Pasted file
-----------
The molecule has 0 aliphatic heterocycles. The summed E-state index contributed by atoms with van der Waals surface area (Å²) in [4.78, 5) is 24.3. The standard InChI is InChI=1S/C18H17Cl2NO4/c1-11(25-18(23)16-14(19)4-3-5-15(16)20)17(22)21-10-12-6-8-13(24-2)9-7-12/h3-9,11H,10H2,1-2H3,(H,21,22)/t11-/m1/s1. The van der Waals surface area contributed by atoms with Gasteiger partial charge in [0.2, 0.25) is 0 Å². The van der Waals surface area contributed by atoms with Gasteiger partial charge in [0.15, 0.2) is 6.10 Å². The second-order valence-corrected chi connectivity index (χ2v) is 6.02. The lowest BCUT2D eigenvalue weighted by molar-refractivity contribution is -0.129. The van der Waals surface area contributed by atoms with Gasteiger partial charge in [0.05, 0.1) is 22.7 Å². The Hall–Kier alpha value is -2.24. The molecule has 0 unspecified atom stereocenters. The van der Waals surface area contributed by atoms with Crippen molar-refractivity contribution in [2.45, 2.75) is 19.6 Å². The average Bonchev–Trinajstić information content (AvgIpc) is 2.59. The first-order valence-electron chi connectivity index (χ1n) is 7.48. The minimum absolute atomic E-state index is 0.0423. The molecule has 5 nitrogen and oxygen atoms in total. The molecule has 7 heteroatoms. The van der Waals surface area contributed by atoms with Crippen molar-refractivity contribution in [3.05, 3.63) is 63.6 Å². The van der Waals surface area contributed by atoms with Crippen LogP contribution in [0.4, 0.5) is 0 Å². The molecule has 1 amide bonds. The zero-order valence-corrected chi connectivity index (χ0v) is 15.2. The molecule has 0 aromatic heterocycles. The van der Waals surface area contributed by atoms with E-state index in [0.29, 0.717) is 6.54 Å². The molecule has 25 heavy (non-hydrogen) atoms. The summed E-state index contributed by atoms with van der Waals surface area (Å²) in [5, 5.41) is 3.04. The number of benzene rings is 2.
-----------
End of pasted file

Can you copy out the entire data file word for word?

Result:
The molecule has 0 aliphatic heterocycles. The summed E-state index contributed by atoms with van der Waals surface area (Å²) in [4.78, 5) is 24.3. The standard InChI is InChI=1S/C18H17Cl2NO4/c1-11(25-18(23)16-14(19)4-3-5-15(16)20)17(22)21-10-12-6-8-13(24-2)9-7-12/h3-9,11H,10H2,1-2H3,(H,21,22)/t11-/m1/s1. The van der Waals surface area contributed by atoms with Gasteiger partial charge in [0.2, 0.25) is 0 Å². The van der Waals surface area contributed by atoms with Gasteiger partial charge in [0.15, 0.2) is 6.10 Å². The second-order valence-corrected chi connectivity index (χ2v) is 6.02. The lowest BCUT2D eigenvalue weighted by molar-refractivity contribution is -0.129. The van der Waals surface area contributed by atoms with Gasteiger partial charge in [0.05, 0.1) is 22.7 Å². The Hall–Kier alpha value is -2.24. The molecule has 0 unspecified atom stereocenters. The van der Waals surface area contributed by atoms with Crippen molar-refractivity contribution in [2.45, 2.75) is 19.6 Å². The average Bonchev–Trinajstić information content (AvgIpc) is 2.59. The first-order valence-electron chi connectivity index (χ1n) is 7.48. The minimum absolute atomic E-state index is 0.0423. The molecule has 5 nitrogen and oxygen atoms in total. The molecule has 7 heteroatoms. The van der Waals surface area contributed by atoms with Crippen molar-refractivity contribution in [3.05, 3.63) is 63.6 Å². The van der Waals surface area contributed by atoms with Crippen LogP contribution in [0.4, 0.5) is 0 Å². The molecule has 1 amide bonds. The zero-order valence-corrected chi connectivity index (χ0v) is 15.2. The molecule has 0 aromatic heterocycles. The van der Waals surface area contributed by atoms with E-state index in [0.29, 0.717) is 6.54 Å². The molecule has 25 heavy (non-hydrogen) atoms. The summed E-state index contributed by atoms with van der Waals surface area (Å²) in [5, 5.41) is 3.04. The number of benzene rings is 2.